“The term ‘open LLMs’ could have multiple connotations. The most visible and significant is the access to the source code and deployment flexibility of these models. Beyond that, openness could also include access to model weights, training data sets and how decisions are made in an open and collaborative way,” Chandrasekaran said.
Dolly 2.0 too follows the open source-based model philosophy, according to IDC’s Schubmehl.
“Dolly 2.0 is an LLM where the model, the training code, the dataset, and model weights that it was trained with are all available as open source from Databricks, such that enterprises can make commercial use of it to create their own customised LLM,” Schubmehl said, adding that this approach contrasts with other LLMs, which have not made their individual components that the model was built with to be open sourced.
The other point of difference between closed and ‘open’ LLMs is the number of parameters the models were trained on, analysts said, adding that closed LLMs are usually trained on a larger number of parameters.
ChatGPT4, for example, was trained on 100 trillion parameters as opposed to Dolly 2.0’s 12 billion parameters.
How was Dolly 2.0 trained?
Dolly 2.0 builds upon the company’s first release of Dolly, which was trained for $30 using a dataset that the Stanford Alpaca team had created using the OpenAI API.
“The dataset used to train Dolly 1.0 contained output from ChatGPT, and as the Stanford team pointed out, the terms of service seek to prevent anyone from creating a model that competes with OpenAI,” Databricks said in a blog post.
In order to circumvent the issue and create a model for commercial use, Databricks built Dolly 2.0 using a 12 billion parameter language model based on EleutherAI’s Pythia model family.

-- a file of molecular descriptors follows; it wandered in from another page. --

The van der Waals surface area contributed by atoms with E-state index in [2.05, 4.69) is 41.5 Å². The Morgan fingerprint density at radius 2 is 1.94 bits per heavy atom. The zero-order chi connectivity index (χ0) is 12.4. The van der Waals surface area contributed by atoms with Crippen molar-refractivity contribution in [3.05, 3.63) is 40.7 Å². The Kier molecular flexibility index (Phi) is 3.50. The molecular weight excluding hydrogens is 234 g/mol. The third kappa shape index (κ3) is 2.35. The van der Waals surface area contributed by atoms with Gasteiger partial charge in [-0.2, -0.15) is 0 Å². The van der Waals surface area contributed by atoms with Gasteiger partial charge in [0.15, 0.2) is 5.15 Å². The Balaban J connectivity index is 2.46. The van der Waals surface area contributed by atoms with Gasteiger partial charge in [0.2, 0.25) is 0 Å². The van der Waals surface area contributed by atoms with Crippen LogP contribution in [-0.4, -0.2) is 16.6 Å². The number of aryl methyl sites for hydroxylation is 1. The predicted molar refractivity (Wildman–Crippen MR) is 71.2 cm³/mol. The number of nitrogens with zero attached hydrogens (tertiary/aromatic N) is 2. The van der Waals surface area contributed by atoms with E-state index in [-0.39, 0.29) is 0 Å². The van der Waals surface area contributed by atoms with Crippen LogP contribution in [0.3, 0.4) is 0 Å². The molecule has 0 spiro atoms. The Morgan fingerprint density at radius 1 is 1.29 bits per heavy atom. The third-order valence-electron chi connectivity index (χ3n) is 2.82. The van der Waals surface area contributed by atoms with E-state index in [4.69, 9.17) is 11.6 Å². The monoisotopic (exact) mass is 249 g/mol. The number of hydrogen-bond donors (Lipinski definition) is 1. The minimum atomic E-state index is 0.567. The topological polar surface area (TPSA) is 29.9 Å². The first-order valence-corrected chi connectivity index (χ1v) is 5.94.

The model was fine-tuned exclusively on a new, high-quality human-generated instruction following dataset, crowdsourced among 5,000 Databricks employees, the company said.
The company calls the high-quality human-generated responses or prompts databricks-dolly-15k, which uses a Creative Commons Attribution-ShareAlike 3.0 Unported License.
“Anyone can use, modify, or extend this dataset for any purpose, including commercial applications,” the company said, adding that the dataset can be downloaded from its GitHub page.
The model weights, according to Databricks, can be downloaded from the Databricks Hugging Face page.
How Dolly 2.0 fits into Databricks’ generative AI strategy
Databricks’ move to launch Dolly 2.0 could be seen as a strategy to gain some share of the generative AI business, according to Constellation Research’s Thurai.
“Essentially, a lot of LLM and foundational model business was going to the hyperscalers, each with their own variation — Microsoft with ChatGPT, Google with Bard, and AWS with providing infrastructure, process, tools, and model sharing and catalog via Huggingface partnership. Databricks wanted to get a piece of that business without losing it all,” Thurai said.
Other analysts said that Dolly’s launch is in line with the company’s strategy to bring open source products to markets.
“Databricks is well known for providing various AI tools and services as open source to help its customers get full use of their data and operations. Dolly is an excellent example of providing organisations with options around the latest in AI, i.e., large language models,” IDC’s Schubmehl said.
However, Databricks Dolly 2.0 might not have an immediate impact on rivals such as ChatGPT or Bard, according to analysts.
“Dolly or any of these open and open source-based generative AI LLM implementations will fully disrupt the current set of LLMs like Bard, ChatGPT, and Galactica. These solutions have a ready and long-lasting position within large-scale solutions like Google Workplace, Microsoft Office, etc,” Omdia’s Shimmin said.
Rather, Dolly will end up being a useful companion to the likes of ChatGPT being used as a general tool, according to Amalgam Insights’ Park.
“People will learn to use and prompt generative AI from general use tools and that use Dolly based models for specific use cases where they are seeking to do more detailed and expert work,” Park said.